Some of his big supporters have heavily criticized that from others. Wonder if they will do the same with him?

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Response to okaawhatever (Reply #8)

Sun May 3, 2015, 06:07 PM

11. Returned to Baltimore

O'Malley had a lot to lose by appearing on the streets of Baltimore. He was heckled by passers-by. He was trashed by a fiction-writer who made money by trashing Baltimore in a sensationalized TV caricature of that city and its mayor. But O'Malley did return to Baltimore and he took the heat, not for photo-ops, but because he genuinely loves the city he has lived in most of his life and that loved him enough in return to give him 91% of their votes. His interview on MTP this morning was quite stirring and emotional. I believe he has honesty and courage, and I respect him more every time I see or hear him. He is not flashy, but he is a decent and logical man who reads Thomas Merton and theology in the morning. And I believe his executive experience, including the things that went terribly wrong, has taught him how to govern with compassion and nuance.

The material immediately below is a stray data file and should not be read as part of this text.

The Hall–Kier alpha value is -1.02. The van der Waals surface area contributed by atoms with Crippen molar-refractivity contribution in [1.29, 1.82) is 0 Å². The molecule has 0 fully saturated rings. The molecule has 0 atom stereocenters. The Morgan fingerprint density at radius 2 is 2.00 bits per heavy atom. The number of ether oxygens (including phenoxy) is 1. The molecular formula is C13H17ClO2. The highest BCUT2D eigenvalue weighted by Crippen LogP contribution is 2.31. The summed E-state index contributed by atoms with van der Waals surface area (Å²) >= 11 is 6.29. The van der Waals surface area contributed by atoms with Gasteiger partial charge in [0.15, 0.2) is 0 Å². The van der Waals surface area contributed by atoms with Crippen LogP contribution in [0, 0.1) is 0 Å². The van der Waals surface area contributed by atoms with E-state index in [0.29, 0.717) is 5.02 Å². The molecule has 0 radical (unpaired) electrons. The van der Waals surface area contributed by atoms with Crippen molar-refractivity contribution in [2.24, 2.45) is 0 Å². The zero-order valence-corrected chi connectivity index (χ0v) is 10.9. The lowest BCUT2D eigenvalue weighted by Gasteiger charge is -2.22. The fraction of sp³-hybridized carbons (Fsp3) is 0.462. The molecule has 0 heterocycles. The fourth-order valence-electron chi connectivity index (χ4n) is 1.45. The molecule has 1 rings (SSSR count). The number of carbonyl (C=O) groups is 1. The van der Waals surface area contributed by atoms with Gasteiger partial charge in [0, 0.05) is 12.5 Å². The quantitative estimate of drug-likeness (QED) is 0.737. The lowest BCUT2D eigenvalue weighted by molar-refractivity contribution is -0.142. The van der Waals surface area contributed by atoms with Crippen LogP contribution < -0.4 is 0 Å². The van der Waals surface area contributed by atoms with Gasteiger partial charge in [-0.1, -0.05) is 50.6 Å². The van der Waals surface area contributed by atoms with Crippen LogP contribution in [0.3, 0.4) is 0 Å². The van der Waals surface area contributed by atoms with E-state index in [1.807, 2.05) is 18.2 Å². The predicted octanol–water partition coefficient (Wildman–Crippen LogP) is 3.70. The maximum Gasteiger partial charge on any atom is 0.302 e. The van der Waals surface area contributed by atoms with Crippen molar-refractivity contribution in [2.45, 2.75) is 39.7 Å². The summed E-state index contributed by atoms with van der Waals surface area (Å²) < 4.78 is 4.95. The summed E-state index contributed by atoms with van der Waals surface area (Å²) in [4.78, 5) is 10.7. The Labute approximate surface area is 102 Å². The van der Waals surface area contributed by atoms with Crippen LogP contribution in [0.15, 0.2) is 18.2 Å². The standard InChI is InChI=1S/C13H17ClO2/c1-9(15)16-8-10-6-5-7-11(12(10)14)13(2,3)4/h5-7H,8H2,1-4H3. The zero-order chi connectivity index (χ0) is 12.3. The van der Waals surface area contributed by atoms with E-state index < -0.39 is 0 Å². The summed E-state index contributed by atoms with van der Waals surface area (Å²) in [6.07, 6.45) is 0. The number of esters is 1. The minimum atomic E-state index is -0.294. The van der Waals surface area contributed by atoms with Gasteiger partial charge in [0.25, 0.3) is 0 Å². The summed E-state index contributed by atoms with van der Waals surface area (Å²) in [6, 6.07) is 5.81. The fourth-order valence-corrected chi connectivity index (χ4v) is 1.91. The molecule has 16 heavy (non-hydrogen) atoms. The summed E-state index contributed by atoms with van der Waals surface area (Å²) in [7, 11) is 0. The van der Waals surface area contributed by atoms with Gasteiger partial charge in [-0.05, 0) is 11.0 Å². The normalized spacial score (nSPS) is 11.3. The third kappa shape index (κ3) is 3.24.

I'm not sure he will enter the race. I think he would like to, because he thinks that he has something to contribute in these very troubled times. I think that, as president, he would not be as confrontational as Bernie, but perhaps more effective. Bernie is like a prophet in the wilderness. He tells us why these are hard times, and he shows us exactly who is to blame. But prophets usually have only a handful of followers, and their job is to clear the way for those able to do the hard work of incremental change. Many people here, like myself, would do anything to get Bernie nominated and elected. But is he the right person to be president? Leading the country is not the same as leading a protest march.